Though I enjoyed the game, there were a couple areas where it missed the mark. Firstly, though I loved the constant banter and humor that happens as you play each stage, it’s irritating that it pops up every time you replay a stage. This made Upgradium hunting a chore. All that I really wanted was a button to skip dialogue after playing a stage the first time. A much worse example is in the second stage in the Funderdome. It requires you to go through an arcade and get scores high enough to get onto the in-game leaderboards. The problem is, one of the mini games you need to excel at is called Pillar Panic. It forces you to swing in midair, avoiding the walls and floor spikes which instantly kill you, and swing through several checkpoints. You need to do this at least six times in a row. Exacerbating it is that once you start the mini game, the wall behind you starts chasing you, and it will crush you if you’re too slow. Worse, if you die, you have to start over from the very beginning. Suffice to say, this forced mini game almost made me give up in despair, but thankfully the other five you need to play were much easier, and I eventually got past it. Also, while I do thoroughly enjoy the platforming in the game, the combat is less satisfactory. Not because it’s poorly done, but more that it feels kind of tacked on. I would have been fine with Zahra only using the Proton Slinger to fight, not punching or kicking at all. I’ve seen some games have great success formulating all the combat around a simple mechanic, and I guess I just hoped for something similar here. That said, the combat does the job, it just doesn’t hold up when compared side by side with the platforming.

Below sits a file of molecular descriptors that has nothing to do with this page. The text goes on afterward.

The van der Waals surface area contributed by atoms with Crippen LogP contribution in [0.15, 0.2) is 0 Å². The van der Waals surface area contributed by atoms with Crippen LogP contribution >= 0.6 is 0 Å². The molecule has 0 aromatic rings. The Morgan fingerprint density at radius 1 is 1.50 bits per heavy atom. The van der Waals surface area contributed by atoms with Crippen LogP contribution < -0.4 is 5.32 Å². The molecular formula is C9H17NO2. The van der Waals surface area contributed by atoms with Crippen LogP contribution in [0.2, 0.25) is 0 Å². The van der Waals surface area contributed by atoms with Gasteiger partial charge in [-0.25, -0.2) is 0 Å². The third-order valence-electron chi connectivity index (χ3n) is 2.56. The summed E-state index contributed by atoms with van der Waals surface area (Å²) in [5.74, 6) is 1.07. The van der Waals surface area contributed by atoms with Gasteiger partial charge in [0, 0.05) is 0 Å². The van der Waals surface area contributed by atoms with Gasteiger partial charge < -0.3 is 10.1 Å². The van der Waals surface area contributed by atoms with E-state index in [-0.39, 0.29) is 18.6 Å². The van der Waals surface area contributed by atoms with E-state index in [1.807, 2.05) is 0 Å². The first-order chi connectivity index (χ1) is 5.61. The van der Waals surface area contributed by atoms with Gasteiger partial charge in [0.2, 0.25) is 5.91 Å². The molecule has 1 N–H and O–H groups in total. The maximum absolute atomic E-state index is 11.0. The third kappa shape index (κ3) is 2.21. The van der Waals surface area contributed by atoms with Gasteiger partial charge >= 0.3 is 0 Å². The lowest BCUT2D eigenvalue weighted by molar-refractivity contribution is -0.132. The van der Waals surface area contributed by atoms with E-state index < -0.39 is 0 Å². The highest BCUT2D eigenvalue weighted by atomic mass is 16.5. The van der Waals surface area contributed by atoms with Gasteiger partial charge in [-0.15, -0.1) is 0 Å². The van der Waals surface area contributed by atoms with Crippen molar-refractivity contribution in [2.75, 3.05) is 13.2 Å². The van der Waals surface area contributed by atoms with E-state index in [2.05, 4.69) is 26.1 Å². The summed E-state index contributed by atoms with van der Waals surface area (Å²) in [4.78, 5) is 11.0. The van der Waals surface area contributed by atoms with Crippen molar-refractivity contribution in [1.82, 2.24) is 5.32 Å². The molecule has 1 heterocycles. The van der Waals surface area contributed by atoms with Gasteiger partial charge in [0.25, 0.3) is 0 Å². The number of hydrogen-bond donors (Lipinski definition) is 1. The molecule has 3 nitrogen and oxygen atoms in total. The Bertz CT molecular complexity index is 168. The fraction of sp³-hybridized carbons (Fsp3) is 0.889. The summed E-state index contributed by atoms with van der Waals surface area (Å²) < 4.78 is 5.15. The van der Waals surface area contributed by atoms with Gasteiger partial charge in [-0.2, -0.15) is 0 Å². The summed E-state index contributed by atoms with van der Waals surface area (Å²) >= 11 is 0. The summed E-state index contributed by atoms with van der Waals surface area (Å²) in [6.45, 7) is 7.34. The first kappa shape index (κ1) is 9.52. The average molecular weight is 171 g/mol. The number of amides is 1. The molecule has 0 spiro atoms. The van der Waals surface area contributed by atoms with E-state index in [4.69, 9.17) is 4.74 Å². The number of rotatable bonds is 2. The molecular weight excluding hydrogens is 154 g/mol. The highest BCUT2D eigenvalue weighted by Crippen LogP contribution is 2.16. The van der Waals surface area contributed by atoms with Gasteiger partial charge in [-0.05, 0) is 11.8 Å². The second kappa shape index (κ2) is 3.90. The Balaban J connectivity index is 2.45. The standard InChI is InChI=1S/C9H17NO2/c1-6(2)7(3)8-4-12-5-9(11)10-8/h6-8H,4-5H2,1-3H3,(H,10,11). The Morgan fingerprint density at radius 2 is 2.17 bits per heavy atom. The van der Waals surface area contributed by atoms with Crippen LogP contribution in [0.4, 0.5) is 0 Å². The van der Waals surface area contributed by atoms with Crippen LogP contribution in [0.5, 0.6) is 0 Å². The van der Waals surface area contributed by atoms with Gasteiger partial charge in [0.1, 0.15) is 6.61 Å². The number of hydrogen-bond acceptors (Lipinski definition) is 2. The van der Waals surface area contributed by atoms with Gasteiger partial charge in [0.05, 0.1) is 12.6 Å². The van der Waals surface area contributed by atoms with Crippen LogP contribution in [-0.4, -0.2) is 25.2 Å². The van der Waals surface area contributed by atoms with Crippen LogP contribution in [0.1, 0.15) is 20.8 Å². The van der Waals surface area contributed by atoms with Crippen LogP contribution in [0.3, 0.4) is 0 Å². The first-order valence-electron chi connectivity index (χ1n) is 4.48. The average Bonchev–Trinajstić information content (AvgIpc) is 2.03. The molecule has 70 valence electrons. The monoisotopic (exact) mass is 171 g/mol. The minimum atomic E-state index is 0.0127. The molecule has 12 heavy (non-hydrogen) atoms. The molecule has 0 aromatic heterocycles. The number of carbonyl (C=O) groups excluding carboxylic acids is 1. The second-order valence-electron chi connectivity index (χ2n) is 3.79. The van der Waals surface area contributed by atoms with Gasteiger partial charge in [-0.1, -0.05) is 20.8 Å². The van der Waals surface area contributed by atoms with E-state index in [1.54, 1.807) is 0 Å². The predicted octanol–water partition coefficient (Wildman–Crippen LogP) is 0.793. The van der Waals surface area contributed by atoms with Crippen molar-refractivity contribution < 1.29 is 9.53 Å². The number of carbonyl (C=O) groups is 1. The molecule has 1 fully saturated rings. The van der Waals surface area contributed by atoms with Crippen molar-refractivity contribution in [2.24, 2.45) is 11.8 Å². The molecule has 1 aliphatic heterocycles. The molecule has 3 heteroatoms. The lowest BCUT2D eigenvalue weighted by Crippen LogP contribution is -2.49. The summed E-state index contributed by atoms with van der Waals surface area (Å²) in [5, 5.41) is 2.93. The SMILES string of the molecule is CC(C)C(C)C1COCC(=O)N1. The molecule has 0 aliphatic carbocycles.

Overall, I was really impressed by Double Cross. It was an ambitious project from 13AM Games that succeeded in raising expectations for what you can expect from the team. While I’ve enjoyed the other titles from them, this one stood out, thanks to the clever plot, the characters and the platforming. Yes, it has some minor issues, but those can mostly be overlooked. For $9.99 you get at least 5-7 hours of game, and that’s if you just rush through. If you’re a completionist, there’s even more fun to be had, collecting all the Upgradium and achieving the various Commendations (basically in-game achievements). If you enjoy platformers and a quirky cast, you’ll enjoy this one. I’m impressed by 13AM’s latest outing, and hope this isn’t the last we’ve seen of Zahra Sinclair and the RIFT!
Review Copy Provided by Publisher
13AM GamesActionanime styleDouble CrossGraffiti Gameshumorinterdimensionalplatformer